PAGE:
At above 7%, retail inflation stays stubborn
- Retail inflation is also called Consumer Price Index (CPI).
- CPI is released by the National Statistical Office (NSO) in the Ministry of Statistics and Programme Implementation.
There are 4 Types of CPI
- CPI for Industrial Workers (IW).
- CPI for Agricultural Labourer (AL).
- CPI for Rural Labourer (RL).
- CPI (Rural/Urban/Combined).
- CPI (IW), CPI (AL), CPI (RL), is compiled by Labor bureau but CPI(Rural/Urban/Combined) is compiled by NSO. CPI is used as Headline inflation.
- Wholesale Price Index (WPI) Published by the Office of Economic Adviser, Ministry of Commerce and Industry. Does not include services in its basket for calculation. The basket includes 3 major groups viz Primary Articles, Fuel and Power and Manufactured products. Maximum weightage for Manufactured Products while minimum given for Fuel and Power.
The current issue
- India’s retail inflation inched lower to 7.01% in June, from May’s 7.04%, but stayed stuck above the 7% mark for the third straight month.
- Price gains also exceeded the RBI’s upper tolerance limit of 6% for the sixth month.
Measures to control inflation.
- RBI is tasked with controlling inflation in India.
- The Reserve Bank of India (RBI) Act, 1934 was amended in May 2016 to provide a legal framework for implementing effective inflation-targeting measures.
- This changed RBI’s dual role of controlling inflation along with maintaining development and allowed them to fully concentrate on controlling inflation.
- RBI uses multiple methods to achieve this aim such as,
a. Quantitative Tools
- Statutory Liquidity ratio (SLR): To combat inflation, the RBI must raise the SLR. Higher SLR means banks need to keep a larger amount as liquid assets. As a result, the money available to be lend to the market declines, lending rates rise. Market liquidity will shrink, as a result, inflation is controlled.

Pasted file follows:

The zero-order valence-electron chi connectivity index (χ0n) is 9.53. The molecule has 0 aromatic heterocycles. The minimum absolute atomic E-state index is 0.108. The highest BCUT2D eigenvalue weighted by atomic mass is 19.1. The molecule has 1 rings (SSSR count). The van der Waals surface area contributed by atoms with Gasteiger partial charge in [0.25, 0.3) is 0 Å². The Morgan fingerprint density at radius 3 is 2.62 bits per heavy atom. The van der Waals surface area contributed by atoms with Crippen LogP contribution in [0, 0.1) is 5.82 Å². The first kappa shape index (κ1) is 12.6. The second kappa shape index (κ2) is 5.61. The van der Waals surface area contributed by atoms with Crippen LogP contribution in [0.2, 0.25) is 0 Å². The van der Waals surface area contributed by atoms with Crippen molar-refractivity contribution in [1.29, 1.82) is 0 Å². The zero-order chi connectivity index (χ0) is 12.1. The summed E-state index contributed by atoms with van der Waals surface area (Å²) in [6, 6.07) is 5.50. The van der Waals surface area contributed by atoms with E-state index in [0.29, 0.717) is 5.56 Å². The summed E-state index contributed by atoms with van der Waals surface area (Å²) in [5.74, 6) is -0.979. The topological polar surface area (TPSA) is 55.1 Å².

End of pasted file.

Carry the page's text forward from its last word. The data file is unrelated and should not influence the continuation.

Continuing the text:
- Cash Reserve Ratio (CRR): CRR works in a similar fashion as SLR where the only difference is that the reserve must be in for of cash. Also, this money is kept is a special RBI vault instead of with the banks themselves. This also results in a reduction in total liquidity available in the market.
- Repo Rate: Repo Rate is the rate at which RBI lends to commercial banks.Increase of repo rate results in reduction of borrowing of commercial banks from RBI. This in turn results in lower liquidity available in market.
- Reverse Repo rate: It encourages banks to park funds with the RBI rather than lend to the private sector by giving higher rates of interest.
- Marginal Standing Facility (MSF): Allows banks to borrow money with an interest rate above the repo rate. Increasing MSF rate will result in higher cost of business for banks and will result in lower liquidity supply in market.
- Open Market Operation (OMO): RBI directly intervenes and sells government bonds to reduce liquidity in market.
- Market Stabilisation Scheme (MSS): Similar to OMO, here also RBI sells government bonds to reduce liquidity. However, this is done to tackle a sudden rise in liquidity rather than normal inflation.
b. Qualitative Tools
- Fixed Margin Requirement: Margin Requirement refers to the percentage of value of a collateral that can be given out as loan. A higher FMR means for the same collateral, the money you can receive will be reduced.
- Moral Suasion: RBI can nudge the Banks to increase their lending rates so which will result in reduced liquidity in the market.
- Credit Control: RBI can direct banks to increase lending to a specific sector.This can help to increase production hence reducing supply side inflation.
Source : The Hindu